Important: Sellers can be taken to court if they fail to follow the terms stated in the contractual agreement.

How to Complain about an Estate Agent

What if you have an issue with the estate agent? If so, you should make a direct complaint to them in the first instance. Doing so gives them a reasonable opportunity to solve the complaint.

If the estate agent fails to find an acceptable solution, you can make an official complaint to one of the following redress schemes (whichever the agent belongs to):

Property Redress Scheme
Tel: 0333 321 9418
Email: [email protected]

The Property Ombudsman
Tel: 01722 333306
Email: [email protected]

What Happens When Buyers Make Offers?

Potential buyers need to submit their offers through the estate agent if the seller is using one. But, buyers can make offers directly to sellers where it is a private sale, such as:

  • In person
  • Over the phone
  • In writing
  • Verbally

According to the law in England and Wales, offers submitted do not become legally binding until the buyer and the seller exchange the contract.

In some cases, a buyer may place an offer ‘subject to contract’. If so, they can continue negotiating the price. An example could be when a survey reveals a structural problem with the property.

Note: Some of the rules for buying or selling your home differ when making purchase offers for properties in Scotland.

Conveyancing (transferring ownership)

The seller will be responsible for drawing up a legal contract (to complete the transfer of ownership) once they accept the buyer’s offer.

Any contract drawn up between a home buyer and seller should contain the sale price, along with any relevant details regarding:

  • Fixtures and fittings (e.g. carpets, cupboards, kitchen units).
  • Legal restrictions or rights (e.g. rules about using the property, public footpaths).
  • Planning restrictions.
  • Your property boundaries.
  • Services to the property (e.g. drainage, gas, sewerage).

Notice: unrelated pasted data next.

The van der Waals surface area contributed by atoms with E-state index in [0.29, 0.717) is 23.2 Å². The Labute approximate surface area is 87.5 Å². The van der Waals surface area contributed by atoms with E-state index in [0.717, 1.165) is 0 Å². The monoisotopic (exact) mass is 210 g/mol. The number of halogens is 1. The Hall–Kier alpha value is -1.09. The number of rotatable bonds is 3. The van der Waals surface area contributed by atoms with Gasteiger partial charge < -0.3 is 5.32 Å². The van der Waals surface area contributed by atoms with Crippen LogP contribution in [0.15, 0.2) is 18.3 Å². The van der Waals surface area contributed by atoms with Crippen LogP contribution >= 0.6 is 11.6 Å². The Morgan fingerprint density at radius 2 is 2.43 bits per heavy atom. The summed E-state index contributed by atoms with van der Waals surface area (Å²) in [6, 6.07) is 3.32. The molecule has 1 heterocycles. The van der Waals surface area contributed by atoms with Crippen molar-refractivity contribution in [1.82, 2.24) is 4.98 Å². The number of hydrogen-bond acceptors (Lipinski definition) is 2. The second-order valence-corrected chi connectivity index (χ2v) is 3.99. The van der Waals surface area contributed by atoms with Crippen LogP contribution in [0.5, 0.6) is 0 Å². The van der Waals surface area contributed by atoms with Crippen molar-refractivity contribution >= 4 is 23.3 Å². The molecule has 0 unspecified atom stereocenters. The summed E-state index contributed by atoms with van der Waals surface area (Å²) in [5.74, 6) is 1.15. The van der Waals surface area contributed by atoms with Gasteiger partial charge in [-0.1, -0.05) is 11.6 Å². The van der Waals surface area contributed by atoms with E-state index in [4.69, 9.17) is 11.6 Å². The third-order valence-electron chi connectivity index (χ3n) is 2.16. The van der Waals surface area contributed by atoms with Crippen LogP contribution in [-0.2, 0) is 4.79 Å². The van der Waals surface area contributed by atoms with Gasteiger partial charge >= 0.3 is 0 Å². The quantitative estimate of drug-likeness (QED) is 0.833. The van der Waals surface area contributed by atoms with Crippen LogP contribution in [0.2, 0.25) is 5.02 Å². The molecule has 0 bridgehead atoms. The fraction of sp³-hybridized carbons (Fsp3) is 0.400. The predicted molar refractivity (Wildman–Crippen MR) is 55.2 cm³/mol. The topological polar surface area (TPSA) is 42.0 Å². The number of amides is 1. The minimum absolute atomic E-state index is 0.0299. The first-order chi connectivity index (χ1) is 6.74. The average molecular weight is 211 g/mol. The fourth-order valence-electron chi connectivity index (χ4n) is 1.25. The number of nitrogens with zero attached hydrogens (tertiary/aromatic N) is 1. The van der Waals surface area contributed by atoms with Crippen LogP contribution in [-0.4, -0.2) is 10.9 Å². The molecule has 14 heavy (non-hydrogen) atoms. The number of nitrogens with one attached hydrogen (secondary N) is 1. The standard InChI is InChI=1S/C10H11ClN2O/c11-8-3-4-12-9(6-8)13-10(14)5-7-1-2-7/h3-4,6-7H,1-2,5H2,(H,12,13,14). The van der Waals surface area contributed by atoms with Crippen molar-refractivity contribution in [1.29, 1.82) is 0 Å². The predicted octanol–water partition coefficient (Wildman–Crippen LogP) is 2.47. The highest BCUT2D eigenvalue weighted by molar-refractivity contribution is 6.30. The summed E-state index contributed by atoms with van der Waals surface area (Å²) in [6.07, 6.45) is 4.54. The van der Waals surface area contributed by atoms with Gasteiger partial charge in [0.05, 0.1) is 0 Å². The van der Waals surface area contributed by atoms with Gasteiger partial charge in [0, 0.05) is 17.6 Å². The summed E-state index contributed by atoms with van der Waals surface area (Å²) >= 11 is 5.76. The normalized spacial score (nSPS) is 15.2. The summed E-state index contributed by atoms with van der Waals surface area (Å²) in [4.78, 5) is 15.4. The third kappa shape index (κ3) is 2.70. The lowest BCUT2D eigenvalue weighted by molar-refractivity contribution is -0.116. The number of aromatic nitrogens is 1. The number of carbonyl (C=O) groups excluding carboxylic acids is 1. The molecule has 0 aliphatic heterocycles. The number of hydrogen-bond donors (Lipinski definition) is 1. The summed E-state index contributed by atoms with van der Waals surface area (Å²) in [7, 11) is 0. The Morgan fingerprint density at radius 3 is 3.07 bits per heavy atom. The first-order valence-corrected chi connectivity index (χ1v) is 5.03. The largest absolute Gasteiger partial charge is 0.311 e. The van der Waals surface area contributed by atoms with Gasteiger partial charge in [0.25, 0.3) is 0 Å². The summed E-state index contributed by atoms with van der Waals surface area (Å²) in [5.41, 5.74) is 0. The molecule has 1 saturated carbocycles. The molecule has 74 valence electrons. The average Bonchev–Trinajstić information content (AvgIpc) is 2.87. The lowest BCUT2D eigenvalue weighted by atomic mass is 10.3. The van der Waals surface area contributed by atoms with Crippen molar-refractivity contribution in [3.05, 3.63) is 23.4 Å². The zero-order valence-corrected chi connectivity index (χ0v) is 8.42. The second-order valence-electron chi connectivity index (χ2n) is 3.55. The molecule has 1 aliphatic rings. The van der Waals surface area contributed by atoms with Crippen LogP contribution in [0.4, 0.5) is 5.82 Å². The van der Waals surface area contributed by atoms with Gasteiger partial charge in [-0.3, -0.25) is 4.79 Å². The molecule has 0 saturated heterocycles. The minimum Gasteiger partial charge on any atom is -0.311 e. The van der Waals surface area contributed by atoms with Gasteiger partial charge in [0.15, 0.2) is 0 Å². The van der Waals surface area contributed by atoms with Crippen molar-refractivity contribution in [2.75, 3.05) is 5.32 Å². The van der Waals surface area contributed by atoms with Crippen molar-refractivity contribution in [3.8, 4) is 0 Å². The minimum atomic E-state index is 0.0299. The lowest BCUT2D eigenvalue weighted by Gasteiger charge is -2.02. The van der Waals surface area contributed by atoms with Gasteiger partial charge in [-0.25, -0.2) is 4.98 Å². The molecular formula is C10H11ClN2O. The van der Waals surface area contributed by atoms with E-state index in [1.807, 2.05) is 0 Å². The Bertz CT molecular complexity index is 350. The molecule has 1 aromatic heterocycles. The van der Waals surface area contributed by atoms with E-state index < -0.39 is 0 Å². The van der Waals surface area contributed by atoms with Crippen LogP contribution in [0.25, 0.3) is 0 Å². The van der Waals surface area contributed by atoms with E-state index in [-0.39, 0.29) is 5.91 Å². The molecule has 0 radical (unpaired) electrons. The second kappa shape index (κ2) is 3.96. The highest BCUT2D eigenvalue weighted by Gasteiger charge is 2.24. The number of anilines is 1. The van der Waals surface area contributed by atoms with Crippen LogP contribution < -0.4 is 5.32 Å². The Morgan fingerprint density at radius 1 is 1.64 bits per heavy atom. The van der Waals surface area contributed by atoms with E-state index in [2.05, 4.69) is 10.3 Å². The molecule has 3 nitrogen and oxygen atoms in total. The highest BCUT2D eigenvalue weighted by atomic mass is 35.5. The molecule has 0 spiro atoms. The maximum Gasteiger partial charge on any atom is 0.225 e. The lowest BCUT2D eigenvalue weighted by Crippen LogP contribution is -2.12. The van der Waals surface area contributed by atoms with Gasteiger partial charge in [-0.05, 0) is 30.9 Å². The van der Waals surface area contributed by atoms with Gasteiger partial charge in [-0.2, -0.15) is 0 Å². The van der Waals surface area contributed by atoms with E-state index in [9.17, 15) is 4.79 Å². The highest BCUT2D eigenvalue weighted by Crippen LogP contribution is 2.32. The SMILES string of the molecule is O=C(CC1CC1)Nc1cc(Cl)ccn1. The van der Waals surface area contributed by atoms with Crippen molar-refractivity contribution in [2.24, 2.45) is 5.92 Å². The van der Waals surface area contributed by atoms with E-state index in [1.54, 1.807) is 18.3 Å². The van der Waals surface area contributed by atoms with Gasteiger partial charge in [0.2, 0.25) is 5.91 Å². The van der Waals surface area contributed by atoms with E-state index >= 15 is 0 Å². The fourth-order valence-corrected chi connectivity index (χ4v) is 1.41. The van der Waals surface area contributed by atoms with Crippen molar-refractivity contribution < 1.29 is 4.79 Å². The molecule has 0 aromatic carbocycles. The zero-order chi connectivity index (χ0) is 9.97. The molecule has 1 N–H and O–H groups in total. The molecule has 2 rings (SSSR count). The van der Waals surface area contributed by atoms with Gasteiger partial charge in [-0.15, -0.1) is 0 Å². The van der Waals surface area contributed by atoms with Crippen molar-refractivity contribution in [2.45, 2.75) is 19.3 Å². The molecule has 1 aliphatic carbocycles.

• The date of completion.

It is not uncommon for a seller to hire the services of a solicitor (or conveyancer). If so, they will draft the initial contract, and:

  • Negotiate any appropriate details about the contract (where necessary).
  • Respond to questions from the buyer’s representative (with the help of the seller).
Process for Exchanging Contracts

At some point, the buyer and seller will usually be ready to exchange the contract. This is when both sides need to sign the final copies and send them to each other.

This type of agreement to sell and buy a property becomes legally binding after the exchange takes place. As a rule, neither the buyer or seller can withdraw from this contractual agreement without having to pay an amount of compensation to the other party.

Completion of Sale

The final steps for buying or selling your home begin after exchanging the contracts and handling any remaining checks or requests from the buyer. They include:

  1. Transferring the money from the buyer to the seller.
  2. Handing over the legal documents needed to transfer ownership to the buyer.
  3. The seller:
    1. Moving out of the property and leaving it in the same state as agreed in the contract.
    2. Handing over the keys to the new owner (the property would now belong to the buyer).

Note: Another section explains how to contact Citizens Advice if you need additional information about buying or selling your property.

Paying Stamp Duty Land Tax

In most cases, home buyers and sellers in the United Kingdom will have some tax to pay, such as:

Buying 8 July 2020 to 31 March 2021

If you bought a home in England between the 8th of July 2020 and the 31st of March 2021 you would pay Stamp Duty Land Tax if you paid over £500,000 for the property.

Buying before 8 July 2020 or after 31 March 2021

If you bought a home in England before the 8th of July 2020 (or after 31st of March 2021) you pay Stamp Duty Land Tax if you paid over £125,000 for the property.

Furthermore, if you are buying your first home, there is no need to pay tax provided the property purchase price is not over £300,000.

Guidance about Capital Gains Tax

You would not have Capital Gains Tax liabilities when selling (or ‘disposing of’) your home if (all):

  • You lived in the property as your main home for all the time that you owned it.
  • You did not let out any part of it (or used part of it for business only).
  • The grounds (including the buildings) occupy less than 5,000 square metres (e.g. a little over one acre in land size).

Meeting these criteria means you get a kind of tax relief called ‘Private Residence Relief‘ through an automatic process. Hence, there would be no specific action needed in relation to Capital Gains Tax.

Note: Swapping something with economic value for a property, such as another property or shares, means you would need to pay the tax.

Related Help Guides

How to Buy or Sell Your Home in the United Kingdom